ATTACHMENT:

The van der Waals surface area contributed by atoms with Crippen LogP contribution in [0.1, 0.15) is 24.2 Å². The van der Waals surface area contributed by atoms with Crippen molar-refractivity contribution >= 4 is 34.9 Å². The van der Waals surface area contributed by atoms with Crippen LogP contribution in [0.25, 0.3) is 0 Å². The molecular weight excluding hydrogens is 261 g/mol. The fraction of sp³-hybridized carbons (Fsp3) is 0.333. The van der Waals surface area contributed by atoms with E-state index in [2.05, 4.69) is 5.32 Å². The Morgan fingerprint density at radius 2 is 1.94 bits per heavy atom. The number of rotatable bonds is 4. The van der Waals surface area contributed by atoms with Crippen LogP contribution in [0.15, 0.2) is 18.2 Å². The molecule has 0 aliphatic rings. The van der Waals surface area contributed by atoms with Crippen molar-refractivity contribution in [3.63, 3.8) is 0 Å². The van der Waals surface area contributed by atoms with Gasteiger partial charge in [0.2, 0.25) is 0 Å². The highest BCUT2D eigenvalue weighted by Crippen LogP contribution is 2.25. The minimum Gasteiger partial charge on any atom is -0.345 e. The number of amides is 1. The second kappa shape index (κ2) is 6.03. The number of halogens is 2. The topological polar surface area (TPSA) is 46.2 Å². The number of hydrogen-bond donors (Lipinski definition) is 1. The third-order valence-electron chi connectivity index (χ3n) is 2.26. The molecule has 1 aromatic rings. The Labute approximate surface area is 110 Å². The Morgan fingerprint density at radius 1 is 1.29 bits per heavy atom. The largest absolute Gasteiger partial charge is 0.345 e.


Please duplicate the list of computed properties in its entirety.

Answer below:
The van der Waals surface area contributed by atoms with Crippen LogP contribution in [0.1, 0.15) is 24.2 Å². The van der Waals surface area contributed by atoms with Crippen molar-refractivity contribution >= 4 is 34.9 Å². The van der Waals surface area contributed by atoms with Crippen LogP contribution in [0.25, 0.3) is 0 Å². The molecular weight excluding hydrogens is 261 g/mol. The fraction of sp³-hybridized carbons (Fsp3) is 0.333. The van der Waals surface area contributed by atoms with E-state index in [2.05, 4.69) is 5.32 Å². The Morgan fingerprint density at radius 2 is 1.94 bits per heavy atom. The number of rotatable bonds is 4. The van der Waals surface area contributed by atoms with Crippen LogP contribution in [0.15, 0.2) is 18.2 Å². The molecule has 0 aliphatic rings. The van der Waals surface area contributed by atoms with Crippen molar-refractivity contribution in [3.63, 3.8) is 0 Å². The van der Waals surface area contributed by atoms with Gasteiger partial charge in [0.2, 0.25) is 0 Å². The highest BCUT2D eigenvalue weighted by Crippen LogP contribution is 2.25. The minimum Gasteiger partial charge on any atom is -0.345 e. The number of amides is 1. The second kappa shape index (κ2) is 6.03. The number of halogens is 2. The topological polar surface area (TPSA) is 46.2 Å². The number of hydrogen-bond donors (Lipinski definition) is 1. The third-order valence-electron chi connectivity index (χ3n) is 2.26. The molecule has 1 aromatic rings. The Labute approximate surface area is 110 Å². The Morgan fingerprint density at radius 1 is 1.29 bits per heavy atom. The largest absolute Gasteiger partial charge is 0.345 e.